Today is the International Day of Zero Tolerance to Female Genital Mutilation, otherwise known as FGM. Health Poverty Action works with communities to help them discuss health and social problems and change behaviour to end FGM.
Shamsa Mohamed Suleiman is 48 years old, and lives in Somaliland. She remembers her own circumcision as if it happened yesterday.
“It happened 40 years ago, but I still feel the pain. I will never in my life forget the pain. There was no anaesthetic. Five people had to sit on me, holding me down, and they tied my legs. Then they started cutting with the knife.
I was eight years old. At that time, they cut off all the labia, the clitoris, and sew the wound shut with only one stick to keep a small opening.
I still feel it.”
At that time she did not know she would later become a circumciser herself.
“My grandmother raised us. She was a circumciser. When she got older, she started to teach me. By the time I was 25 years old I started.
When people came to know that I had the skill, they started to call me. I replaced my grandmother. At that time, it was common, and no one thought that it was illegal.”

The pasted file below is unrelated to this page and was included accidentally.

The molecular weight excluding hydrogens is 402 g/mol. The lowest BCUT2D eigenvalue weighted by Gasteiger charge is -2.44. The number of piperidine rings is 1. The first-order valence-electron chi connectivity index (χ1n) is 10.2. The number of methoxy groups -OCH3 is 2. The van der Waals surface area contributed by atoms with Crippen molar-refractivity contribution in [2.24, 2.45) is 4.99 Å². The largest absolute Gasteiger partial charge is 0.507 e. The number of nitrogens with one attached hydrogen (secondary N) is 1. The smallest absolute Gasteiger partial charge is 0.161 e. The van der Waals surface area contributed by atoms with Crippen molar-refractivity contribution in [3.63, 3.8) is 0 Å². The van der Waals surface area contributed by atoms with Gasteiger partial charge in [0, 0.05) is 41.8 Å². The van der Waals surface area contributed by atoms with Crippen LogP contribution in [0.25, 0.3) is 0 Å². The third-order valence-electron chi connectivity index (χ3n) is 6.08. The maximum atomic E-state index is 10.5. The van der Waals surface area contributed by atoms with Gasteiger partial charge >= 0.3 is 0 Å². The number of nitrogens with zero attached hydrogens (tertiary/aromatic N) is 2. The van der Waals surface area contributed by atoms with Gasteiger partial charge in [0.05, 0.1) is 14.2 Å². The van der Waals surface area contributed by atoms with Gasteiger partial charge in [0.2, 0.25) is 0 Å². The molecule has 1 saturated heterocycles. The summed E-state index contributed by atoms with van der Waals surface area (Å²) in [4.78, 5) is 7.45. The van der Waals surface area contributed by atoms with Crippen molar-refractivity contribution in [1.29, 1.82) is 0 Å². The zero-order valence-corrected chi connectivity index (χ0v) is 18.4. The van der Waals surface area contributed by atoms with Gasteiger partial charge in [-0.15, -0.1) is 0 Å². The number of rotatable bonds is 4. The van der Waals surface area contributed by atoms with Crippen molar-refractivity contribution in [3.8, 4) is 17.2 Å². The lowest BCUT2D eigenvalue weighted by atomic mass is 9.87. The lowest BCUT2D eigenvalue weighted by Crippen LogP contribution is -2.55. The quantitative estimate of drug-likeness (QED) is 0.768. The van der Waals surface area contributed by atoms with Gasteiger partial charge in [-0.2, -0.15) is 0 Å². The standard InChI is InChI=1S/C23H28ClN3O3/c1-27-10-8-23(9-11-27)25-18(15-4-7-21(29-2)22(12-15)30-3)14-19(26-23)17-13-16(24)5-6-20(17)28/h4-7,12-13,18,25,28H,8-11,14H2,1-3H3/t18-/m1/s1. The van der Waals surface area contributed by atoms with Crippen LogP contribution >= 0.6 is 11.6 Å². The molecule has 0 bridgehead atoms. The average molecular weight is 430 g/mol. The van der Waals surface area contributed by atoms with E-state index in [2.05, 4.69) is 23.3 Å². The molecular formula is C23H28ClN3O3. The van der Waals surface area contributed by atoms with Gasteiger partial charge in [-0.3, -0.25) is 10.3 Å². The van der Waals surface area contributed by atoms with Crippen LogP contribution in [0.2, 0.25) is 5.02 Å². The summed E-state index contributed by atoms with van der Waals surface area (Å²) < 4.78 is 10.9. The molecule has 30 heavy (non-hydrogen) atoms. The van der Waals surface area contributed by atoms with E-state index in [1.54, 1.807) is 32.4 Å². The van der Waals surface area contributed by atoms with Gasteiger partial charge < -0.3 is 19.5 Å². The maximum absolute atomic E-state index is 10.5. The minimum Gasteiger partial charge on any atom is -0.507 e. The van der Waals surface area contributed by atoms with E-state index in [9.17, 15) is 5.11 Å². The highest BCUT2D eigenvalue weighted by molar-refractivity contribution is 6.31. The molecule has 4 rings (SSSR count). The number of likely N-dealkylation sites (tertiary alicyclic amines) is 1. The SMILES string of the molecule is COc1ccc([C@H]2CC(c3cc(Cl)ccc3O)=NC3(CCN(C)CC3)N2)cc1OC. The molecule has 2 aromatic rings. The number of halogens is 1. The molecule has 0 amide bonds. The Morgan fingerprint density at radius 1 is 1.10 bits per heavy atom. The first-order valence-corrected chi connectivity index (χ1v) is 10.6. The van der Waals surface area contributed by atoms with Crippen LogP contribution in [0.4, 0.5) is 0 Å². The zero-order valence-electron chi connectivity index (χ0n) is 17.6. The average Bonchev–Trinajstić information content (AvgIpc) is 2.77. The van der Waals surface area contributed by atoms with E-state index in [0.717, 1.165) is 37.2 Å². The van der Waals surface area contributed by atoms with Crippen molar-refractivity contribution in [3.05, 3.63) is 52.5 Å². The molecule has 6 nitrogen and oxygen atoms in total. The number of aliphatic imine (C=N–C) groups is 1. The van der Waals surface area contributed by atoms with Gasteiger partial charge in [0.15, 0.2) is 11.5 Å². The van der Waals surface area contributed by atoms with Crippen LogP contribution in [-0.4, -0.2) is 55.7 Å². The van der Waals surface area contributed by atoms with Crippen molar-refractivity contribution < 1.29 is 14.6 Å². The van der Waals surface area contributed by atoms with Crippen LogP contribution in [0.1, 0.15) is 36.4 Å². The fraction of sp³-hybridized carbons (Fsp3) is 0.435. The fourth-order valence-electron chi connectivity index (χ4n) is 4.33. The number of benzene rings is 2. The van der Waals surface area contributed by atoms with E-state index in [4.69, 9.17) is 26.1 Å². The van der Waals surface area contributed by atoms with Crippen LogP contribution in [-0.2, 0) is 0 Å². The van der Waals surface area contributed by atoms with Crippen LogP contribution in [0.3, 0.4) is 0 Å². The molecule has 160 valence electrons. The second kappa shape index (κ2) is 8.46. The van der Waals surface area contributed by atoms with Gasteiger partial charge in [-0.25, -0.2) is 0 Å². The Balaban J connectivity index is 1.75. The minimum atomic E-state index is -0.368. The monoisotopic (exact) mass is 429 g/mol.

Over 200 million women and girls are thought to be living with the consequences of FGM. The immediate health concerns include heavy bleeding and potential infection, but the longer term impacts can also be devastating.
Women who have undergone FGM face emotional trauma, severe pain, and much higher risks of complications during pregnancy and childbirth. According to UNICEF, an estimated 30 million girls are at risk of being cut within the next decade.
We work with communities in different countries to challenge FGM practices. We help them create social change using a communication tool called Community Conversations. It encourages interactive discussions about health issues, which can often be taboo. This helps people to seek healthcare, and discuss harmful traditional practices such as FGM.
As a result in Ethiopia we have seen a decreasing trend of FGM practice between mother (64%), first daughter (30%), second daughter (18%) and third daughter (14%).
When Shamsa worked with Health Poverty Action on the issue she too began to understand the harm caused by the practice.
“I came to understand that it can cause harm to women’s health, and that it is against Islam. I want to forget about that past and become a new woman.”
You can learn more about Community Conversations in this video, which shows how communities we work with in Kenya are changing their practices.